The expenses petitioner deducted as unreimbursed employee business expenses consisted of meals and entertainment, travel, lodging, and telephone expenses. For petitioner to prevail, he had to satisfy the substantiation requirements of section 274 with respect to all expenses claimed except the telephone expense. He failed to do so.
Documentation for some but not all of the unreimbursed employee business expenses claimed was admitted into evidence in the trial of this case. During cross-examination regarding the documentation, petitioner admitted that some of the expenses were included on his 1993 travel expense reports and had been reimbursed. He also admitted that some of the expenses were really personal expenses. As to all of the remaining expenses, petitioner failed to prove (1) the business purpose or nature of the expenses and (2) the reason, if any, why the expenses, even if business related, were not included on his expense reports and reimbursed by his employers. 5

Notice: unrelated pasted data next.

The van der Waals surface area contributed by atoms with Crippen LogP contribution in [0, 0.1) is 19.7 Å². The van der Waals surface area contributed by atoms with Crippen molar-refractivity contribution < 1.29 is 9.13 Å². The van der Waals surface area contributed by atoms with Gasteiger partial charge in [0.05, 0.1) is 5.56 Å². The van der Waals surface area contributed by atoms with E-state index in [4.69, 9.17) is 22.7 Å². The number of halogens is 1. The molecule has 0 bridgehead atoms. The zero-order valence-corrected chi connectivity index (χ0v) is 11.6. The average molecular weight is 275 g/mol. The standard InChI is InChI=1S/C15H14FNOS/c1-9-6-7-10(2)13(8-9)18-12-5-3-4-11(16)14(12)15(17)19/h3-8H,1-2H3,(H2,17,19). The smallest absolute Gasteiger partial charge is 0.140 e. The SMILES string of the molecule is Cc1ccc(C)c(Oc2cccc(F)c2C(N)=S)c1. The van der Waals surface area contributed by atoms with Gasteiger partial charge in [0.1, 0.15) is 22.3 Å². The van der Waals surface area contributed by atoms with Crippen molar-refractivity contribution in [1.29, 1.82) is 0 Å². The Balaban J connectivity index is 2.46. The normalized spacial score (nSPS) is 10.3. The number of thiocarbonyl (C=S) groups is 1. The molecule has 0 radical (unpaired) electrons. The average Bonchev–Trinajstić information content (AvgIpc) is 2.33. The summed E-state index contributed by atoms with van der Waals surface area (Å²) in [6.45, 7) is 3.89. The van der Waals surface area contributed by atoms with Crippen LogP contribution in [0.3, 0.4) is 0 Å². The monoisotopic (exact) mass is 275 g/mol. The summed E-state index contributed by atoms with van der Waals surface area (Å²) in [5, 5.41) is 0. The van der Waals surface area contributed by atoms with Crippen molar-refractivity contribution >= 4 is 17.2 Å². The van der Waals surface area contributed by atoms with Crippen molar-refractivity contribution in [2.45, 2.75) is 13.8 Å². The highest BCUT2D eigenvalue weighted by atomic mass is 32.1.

5 Although petitioner testified that one of his employers imposed a limit of $50,000 on the amount of expenses that would be reimbursed, the total amount of expenses claimed did not exceed that limit even if such a limit did exist. Petitioner did not testify which employer imposed the limit, nor did he call a representative of the employer as a witness. Letters from the employers, included as exhibits to the stipulation of facts, made no reference to any limit on reimbursement.
We conclude, therefore, that petitioners failed to satisfy the requirements of sections 162 and 274.Respondent's determination on this issue is sustained.
Issue 2. Charitable Contribution Deduction
Petitioners claimed total charitable contributions for 1993 in the amount of $26,086. Of that amount, respondent allowed a charitable contribution deduction of $1,300 and disallowed the balance.